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Venous thromboembolism common after heart transplant

Key clinical point: Venous thromboembolism (VTE) was common after heart transplant, especially when patients had relevant risk factors and were not on anticoagulants.

Major finding: Cumulative incidence of VTE was 8.5% during eight years of follow-up and was much higher during the first year after transplant.

Data source: Single-center retrospective cohort study of 635 heart transplant recipients.

Disclosures: The Fundacion BBVA-Carolina funded the study. Four coauthors reported receiving travel support from Novartis Pharma and Astellas Pharma. The other authors reported no relevant conflicts of interest.


 

References

For every 1,000 patients who underwent heart transplantation, about 45 had an episode of venous thromboembolism within a year after surgery, according to a retrospective study reported in the February issue of the Journal of Heart and Lung Transplantation.

Furthermore, patients who had a single VTE episode after transplant had a “high” risk of recurrent VTE, said Dr. Rolando Alvarez, a cardiologist at Complejo Hospitalario Universitario A Coruna in A Coruna, Spain, and his associates.

“Our opinion is that long-term oral anticoagulation should be maintained in these patients, especially if other risk factors are present and provided that the bleeding risk is not excessive,” said the researchers.

Venous thromboembolism is a common complication of lung, kidney, and liver transplantation, but less is known about VTE after heart transplant. The researchers found that “classic” risk factors for VTE, such as being older, obese, or having renal dysfunction, also increased the risk of VTE after heart transplant (J. Heart Lung Transplant. 2015;34:167-74).

The study included data from 635 consecutive patients who underwent heart transplantation at a single hospital between 1991 and 2013. During a median of 8.4 years of follow-up, the cumulative incidence of VTE was 8.5%, for an annual incidence rate of 12.7 episodes per year for every 1,000 patients, the researchers reported. The risk of VTE was far higher during the first year after transplant (45.1 episodes per 1,000 patients), but even after excluding these episodes, VTE was six times more common among heart transplant recipients than among the general population. Furthermore, VTE recurred an estimated 30.5 times/1,000 patient-years, and 50.8 times/1,000 patients-years among patients who had stopped anticoagulants.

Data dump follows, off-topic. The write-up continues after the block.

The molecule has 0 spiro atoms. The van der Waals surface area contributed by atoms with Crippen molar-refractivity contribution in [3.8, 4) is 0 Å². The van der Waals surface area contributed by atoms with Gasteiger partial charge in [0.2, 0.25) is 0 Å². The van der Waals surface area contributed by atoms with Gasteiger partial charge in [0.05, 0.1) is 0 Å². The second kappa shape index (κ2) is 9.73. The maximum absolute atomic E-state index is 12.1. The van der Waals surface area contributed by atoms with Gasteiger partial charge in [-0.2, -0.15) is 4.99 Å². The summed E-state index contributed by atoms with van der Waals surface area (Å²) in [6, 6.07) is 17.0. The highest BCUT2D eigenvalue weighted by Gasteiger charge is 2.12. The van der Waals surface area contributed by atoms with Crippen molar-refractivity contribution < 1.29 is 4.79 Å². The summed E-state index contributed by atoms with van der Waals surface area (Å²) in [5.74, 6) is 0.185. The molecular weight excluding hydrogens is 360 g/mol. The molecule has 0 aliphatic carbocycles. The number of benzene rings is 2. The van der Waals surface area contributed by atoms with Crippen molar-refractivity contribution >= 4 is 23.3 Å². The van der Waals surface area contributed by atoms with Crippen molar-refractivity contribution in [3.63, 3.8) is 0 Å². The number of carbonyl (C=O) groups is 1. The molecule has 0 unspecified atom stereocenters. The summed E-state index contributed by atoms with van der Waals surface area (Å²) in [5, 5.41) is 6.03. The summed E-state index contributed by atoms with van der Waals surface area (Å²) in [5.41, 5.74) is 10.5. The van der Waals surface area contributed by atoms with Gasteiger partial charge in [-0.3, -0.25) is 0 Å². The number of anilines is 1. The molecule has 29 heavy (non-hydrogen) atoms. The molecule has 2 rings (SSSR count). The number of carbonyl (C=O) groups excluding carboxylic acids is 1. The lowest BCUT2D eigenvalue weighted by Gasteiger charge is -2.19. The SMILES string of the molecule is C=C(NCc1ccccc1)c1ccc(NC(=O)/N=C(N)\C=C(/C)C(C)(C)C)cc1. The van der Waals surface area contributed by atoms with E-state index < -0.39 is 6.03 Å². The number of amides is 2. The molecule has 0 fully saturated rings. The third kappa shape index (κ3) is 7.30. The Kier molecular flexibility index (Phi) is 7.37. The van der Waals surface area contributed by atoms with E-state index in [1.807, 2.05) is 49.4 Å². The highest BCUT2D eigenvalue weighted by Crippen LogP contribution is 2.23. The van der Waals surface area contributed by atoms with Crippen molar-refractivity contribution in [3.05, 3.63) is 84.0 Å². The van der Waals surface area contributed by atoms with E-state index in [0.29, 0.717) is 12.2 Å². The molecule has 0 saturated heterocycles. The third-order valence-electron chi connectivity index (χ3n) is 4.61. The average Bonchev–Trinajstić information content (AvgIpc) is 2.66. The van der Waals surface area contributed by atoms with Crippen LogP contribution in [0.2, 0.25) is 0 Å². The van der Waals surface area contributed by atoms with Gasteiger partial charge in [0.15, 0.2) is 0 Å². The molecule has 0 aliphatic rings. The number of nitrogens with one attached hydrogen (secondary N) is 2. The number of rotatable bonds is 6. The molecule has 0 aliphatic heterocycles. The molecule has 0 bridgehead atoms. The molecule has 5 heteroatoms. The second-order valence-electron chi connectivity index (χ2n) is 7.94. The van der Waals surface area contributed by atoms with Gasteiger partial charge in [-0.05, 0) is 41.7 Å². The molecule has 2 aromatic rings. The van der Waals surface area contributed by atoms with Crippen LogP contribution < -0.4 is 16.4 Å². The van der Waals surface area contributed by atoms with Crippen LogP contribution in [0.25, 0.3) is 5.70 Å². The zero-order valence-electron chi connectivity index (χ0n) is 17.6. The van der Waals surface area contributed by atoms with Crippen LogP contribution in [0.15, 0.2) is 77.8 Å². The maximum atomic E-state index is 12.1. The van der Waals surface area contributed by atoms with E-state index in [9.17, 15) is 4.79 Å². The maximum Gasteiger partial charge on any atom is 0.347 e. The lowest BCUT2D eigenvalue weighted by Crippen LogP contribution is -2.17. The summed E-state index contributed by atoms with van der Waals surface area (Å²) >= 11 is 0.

The cumulative incidence rate of DVT and PE were 8.4 and 8.7 episodes per 1,000 patient-years.

In the multivariate analysis, significant risk factors for VTE at less than 1 year after transplantation included age, obesity, chronic kidney disease, and emergency transplantation, the investigators said. More than a year after transplantation, only use of the mammalian target of rapamycin (mTOR) inhibitors sirolimus and everolimus significantly increased VTE risk.

“The evidence that supports a potential association between mTOR inhibitors and an increased risk of VTE events is still weak, and might be confounded by a high prevalence of comorbid conditions such as chronic renal failure, dyslipidemia, or malignancy in patients taking these kinds of drugs,” the investigators cautioned.

The authors suggested that in view of the high recurrence rate, long-term anticoagulation should be considered in heart transplant patients after their first VTE episode.

The Fundacion BBVA-Carolina funded the study. Four coauthors reported receiving travel support from Novartis Pharma and Astellas Pharma. The other authors reported no relevant conflicts of interest.

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